Insig Regulates HMG-CoA Reductase by Controlling Enzyme Phosphorylation in Fission Yeast

John S. Burg, David W. Powell, Raymond Chai, Adam L. Hughes, Andrew J. Link, Peter J. Espenshade

Research output: Contribution to journalArticlepeer-review

42 Scopus citations


Insig functions as a central regulator of cellular cholesterol homeostasis by controlling activity of HMG-CoA reductase (HMGR) in cholesterol synthesis. Insig both accelerates the degradation of HMGR and suppresses HMGR transcription through the SREBP-Scap pathway. The fission yeast Schizosaccharomyces pombe encodes homologs of Insig, HMGR, SREBP, and Scap, called ins1+, hmg1+, sre1+, and scp1+. Here, we characterize fission yeast Insig and demonstrate that Ins1 is dedicated to regulation of Hmg1, but not the Sre1-Scp1 pathway. Using a sterol-sensing domain mutant of Hmg1, we demonstrate that Ins1 binding to Hmg1 inhibits enzyme activity by promoting phosphorylation of the Hmg1 active site, which increases the KM for NADPH. Ins1-dependent phosphorylation of Hmg1 requires the MAP kinase Sty1/Spc1, and Hmg1 phosphorylation is physiologically regulated by nutrient stress. Thus, in fission yeast, Insig regulates sterol synthesis by a different mechanism than in mammalian cells, controlling HMGR phosphorylation in response to nutrient supply.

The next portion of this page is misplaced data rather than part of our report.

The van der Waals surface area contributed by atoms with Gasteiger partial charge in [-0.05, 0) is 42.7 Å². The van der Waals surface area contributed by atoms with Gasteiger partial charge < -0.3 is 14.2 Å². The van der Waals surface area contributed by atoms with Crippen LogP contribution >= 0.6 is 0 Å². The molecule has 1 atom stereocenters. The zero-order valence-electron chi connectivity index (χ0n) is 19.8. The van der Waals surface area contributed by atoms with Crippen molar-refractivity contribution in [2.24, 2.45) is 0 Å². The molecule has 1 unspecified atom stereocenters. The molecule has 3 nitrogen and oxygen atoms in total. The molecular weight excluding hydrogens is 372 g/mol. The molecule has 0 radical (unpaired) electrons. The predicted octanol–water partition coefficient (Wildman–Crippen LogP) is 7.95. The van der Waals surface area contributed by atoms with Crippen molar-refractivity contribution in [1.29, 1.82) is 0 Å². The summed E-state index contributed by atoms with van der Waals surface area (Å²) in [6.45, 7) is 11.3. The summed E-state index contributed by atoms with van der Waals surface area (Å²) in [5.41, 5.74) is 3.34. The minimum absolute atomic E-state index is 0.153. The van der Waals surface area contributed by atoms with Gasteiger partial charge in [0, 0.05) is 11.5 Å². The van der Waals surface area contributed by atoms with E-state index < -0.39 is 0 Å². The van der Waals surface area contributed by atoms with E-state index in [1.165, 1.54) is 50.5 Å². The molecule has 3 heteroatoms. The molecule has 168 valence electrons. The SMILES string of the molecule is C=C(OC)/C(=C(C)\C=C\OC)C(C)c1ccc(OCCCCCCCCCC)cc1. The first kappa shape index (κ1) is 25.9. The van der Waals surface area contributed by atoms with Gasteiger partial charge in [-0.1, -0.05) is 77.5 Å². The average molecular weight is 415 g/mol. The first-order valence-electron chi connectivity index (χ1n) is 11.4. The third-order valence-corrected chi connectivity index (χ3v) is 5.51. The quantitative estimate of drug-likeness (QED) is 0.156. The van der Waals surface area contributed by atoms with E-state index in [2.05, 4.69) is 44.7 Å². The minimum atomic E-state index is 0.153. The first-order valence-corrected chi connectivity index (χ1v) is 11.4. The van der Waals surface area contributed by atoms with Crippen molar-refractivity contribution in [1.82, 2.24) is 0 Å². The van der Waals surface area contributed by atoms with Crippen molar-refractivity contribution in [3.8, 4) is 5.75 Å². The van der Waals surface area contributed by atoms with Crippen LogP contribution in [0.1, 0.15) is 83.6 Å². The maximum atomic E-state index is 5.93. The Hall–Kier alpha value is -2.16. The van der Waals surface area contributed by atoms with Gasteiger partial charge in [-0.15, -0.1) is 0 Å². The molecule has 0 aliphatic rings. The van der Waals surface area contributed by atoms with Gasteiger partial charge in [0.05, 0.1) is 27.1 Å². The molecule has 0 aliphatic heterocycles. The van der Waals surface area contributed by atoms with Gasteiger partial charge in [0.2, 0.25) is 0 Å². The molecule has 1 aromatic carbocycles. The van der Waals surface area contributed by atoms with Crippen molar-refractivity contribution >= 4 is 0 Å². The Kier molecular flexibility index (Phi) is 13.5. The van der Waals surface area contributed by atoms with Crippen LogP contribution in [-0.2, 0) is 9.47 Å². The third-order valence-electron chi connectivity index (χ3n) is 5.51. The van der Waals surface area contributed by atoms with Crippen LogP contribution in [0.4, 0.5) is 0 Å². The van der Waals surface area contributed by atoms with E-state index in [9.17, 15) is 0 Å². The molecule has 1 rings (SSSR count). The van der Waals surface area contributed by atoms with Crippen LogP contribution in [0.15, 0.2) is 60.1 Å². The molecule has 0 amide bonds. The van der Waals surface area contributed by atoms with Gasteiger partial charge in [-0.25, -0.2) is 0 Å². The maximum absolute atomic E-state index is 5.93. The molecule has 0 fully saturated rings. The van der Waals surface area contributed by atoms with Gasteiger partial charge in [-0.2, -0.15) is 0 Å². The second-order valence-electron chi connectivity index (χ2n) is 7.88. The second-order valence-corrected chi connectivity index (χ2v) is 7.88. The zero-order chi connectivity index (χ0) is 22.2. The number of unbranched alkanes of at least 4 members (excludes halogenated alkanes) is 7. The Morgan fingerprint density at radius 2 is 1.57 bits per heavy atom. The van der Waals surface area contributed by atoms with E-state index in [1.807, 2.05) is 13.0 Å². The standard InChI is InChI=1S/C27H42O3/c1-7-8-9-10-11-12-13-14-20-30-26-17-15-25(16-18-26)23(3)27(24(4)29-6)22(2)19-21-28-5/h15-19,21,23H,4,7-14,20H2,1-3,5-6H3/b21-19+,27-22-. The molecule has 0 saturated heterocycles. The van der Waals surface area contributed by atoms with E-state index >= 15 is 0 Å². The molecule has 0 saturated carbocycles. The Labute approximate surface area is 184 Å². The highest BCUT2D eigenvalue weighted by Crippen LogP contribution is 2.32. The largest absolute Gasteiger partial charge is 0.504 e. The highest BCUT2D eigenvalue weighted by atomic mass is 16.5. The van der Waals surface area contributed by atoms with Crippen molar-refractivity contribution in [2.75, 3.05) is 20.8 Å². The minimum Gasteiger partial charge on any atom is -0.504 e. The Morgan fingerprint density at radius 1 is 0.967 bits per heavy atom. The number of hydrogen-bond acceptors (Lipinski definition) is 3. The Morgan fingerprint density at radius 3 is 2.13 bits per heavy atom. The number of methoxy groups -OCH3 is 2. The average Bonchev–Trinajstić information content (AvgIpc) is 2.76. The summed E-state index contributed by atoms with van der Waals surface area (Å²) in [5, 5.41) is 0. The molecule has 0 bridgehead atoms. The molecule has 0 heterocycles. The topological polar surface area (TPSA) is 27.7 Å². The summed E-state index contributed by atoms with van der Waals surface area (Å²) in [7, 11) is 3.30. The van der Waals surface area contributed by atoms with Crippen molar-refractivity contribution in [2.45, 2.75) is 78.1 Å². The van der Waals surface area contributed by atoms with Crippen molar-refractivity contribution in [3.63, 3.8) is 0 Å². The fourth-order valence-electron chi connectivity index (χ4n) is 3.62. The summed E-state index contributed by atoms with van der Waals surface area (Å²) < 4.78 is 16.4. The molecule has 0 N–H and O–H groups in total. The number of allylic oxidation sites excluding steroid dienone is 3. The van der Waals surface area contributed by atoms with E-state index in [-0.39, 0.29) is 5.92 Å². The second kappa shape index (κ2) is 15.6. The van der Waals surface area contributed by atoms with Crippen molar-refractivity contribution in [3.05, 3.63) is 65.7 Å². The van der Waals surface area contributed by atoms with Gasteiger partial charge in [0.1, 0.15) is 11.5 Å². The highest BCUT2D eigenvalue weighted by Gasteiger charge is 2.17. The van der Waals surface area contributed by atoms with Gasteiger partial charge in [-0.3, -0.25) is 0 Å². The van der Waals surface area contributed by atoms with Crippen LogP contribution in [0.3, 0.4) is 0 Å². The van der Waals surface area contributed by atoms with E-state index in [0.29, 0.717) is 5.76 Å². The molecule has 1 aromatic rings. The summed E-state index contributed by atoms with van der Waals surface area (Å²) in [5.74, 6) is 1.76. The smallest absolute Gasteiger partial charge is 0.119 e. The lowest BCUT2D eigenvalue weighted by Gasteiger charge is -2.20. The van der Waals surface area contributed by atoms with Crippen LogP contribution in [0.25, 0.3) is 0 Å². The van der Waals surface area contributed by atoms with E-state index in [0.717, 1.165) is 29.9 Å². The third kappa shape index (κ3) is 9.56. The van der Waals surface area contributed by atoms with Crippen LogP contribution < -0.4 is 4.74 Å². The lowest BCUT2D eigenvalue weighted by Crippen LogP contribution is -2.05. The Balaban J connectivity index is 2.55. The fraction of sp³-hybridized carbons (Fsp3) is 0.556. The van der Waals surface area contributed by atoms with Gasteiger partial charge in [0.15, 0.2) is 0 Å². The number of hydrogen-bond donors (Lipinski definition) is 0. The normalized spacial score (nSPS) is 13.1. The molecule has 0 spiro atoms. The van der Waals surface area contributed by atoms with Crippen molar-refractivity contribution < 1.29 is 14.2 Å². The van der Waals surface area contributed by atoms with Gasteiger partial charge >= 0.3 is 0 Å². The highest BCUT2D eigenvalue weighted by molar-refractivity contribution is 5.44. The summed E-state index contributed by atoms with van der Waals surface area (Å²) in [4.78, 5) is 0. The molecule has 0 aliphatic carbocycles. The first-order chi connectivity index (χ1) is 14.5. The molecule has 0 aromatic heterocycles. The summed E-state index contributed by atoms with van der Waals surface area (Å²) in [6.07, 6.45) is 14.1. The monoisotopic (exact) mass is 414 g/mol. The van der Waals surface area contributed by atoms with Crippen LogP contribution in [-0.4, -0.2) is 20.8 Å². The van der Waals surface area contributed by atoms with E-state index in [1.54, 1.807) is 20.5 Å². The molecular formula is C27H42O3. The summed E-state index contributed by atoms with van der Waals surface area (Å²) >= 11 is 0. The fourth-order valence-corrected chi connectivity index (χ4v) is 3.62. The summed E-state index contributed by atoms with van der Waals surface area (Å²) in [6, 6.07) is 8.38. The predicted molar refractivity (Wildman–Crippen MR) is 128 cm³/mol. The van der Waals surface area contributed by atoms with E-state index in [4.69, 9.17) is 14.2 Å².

Original languageEnglish
Pages (from-to)522-531
Number of pages10
JournalCell Metabolism
Issue number6
StatePublished - 6 Dec 2008
Externally publishedYes




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